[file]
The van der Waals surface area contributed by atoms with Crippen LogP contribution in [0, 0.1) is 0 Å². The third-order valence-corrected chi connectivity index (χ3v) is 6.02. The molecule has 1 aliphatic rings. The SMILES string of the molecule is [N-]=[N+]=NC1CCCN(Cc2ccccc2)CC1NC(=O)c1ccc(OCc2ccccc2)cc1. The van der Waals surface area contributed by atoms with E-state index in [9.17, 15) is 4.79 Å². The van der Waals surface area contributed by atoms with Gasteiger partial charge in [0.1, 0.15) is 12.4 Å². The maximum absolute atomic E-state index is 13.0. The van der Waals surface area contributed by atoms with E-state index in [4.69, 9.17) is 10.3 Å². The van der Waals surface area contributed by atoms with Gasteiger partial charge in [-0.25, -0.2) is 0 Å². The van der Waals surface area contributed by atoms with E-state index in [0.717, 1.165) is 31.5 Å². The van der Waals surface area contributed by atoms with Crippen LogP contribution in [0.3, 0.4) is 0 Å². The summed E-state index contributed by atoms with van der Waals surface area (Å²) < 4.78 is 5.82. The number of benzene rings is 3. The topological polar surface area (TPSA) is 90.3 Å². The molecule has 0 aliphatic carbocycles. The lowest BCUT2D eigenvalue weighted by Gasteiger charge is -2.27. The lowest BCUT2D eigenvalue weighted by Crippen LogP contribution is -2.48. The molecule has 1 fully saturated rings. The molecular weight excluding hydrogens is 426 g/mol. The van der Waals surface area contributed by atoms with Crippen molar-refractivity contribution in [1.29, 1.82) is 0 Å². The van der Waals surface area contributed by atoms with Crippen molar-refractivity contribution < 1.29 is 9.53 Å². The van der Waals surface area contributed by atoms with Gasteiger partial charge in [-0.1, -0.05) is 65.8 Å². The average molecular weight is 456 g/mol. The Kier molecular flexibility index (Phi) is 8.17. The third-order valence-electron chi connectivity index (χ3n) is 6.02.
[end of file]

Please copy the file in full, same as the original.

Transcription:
The van der Waals surface area contributed by atoms with Crippen LogP contribution in [0, 0.1) is 0 Å². The third-order valence-corrected chi connectivity index (χ3v) is 6.02. The molecule has 1 aliphatic rings. The SMILES string of the molecule is [N-]=[N+]=NC1CCCN(Cc2ccccc2)CC1NC(=O)c1ccc(OCc2ccccc2)cc1. The van der Waals surface area contributed by atoms with E-state index in [9.17, 15) is 4.79 Å². The van der Waals surface area contributed by atoms with Gasteiger partial charge in [0.1, 0.15) is 12.4 Å². The maximum absolute atomic E-state index is 13.0. The van der Waals surface area contributed by atoms with E-state index in [4.69, 9.17) is 10.3 Å². The van der Waals surface area contributed by atoms with Gasteiger partial charge in [-0.25, -0.2) is 0 Å². The van der Waals surface area contributed by atoms with E-state index in [0.717, 1.165) is 31.5 Å². The van der Waals surface area contributed by atoms with Crippen LogP contribution in [0.3, 0.4) is 0 Å². The summed E-state index contributed by atoms with van der Waals surface area (Å²) < 4.78 is 5.82. The number of benzene rings is 3. The topological polar surface area (TPSA) is 90.3 Å². The molecule has 0 aliphatic carbocycles. The lowest BCUT2D eigenvalue weighted by Gasteiger charge is -2.27. The lowest BCUT2D eigenvalue weighted by Crippen LogP contribution is -2.48. The molecule has 1 fully saturated rings. The molecular weight excluding hydrogens is 426 g/mol. The van der Waals surface area contributed by atoms with Crippen molar-refractivity contribution in [1.29, 1.82) is 0 Å². The van der Waals surface area contributed by atoms with Crippen molar-refractivity contribution < 1.29 is 9.53 Å². The van der Waals surface area contributed by atoms with Gasteiger partial charge in [-0.1, -0.05) is 65.8 Å². The average molecular weight is 456 g/mol. The Kier molecular flexibility index (Phi) is 8.17. The third-order valence-electron chi connectivity index (χ3n) is 6.02.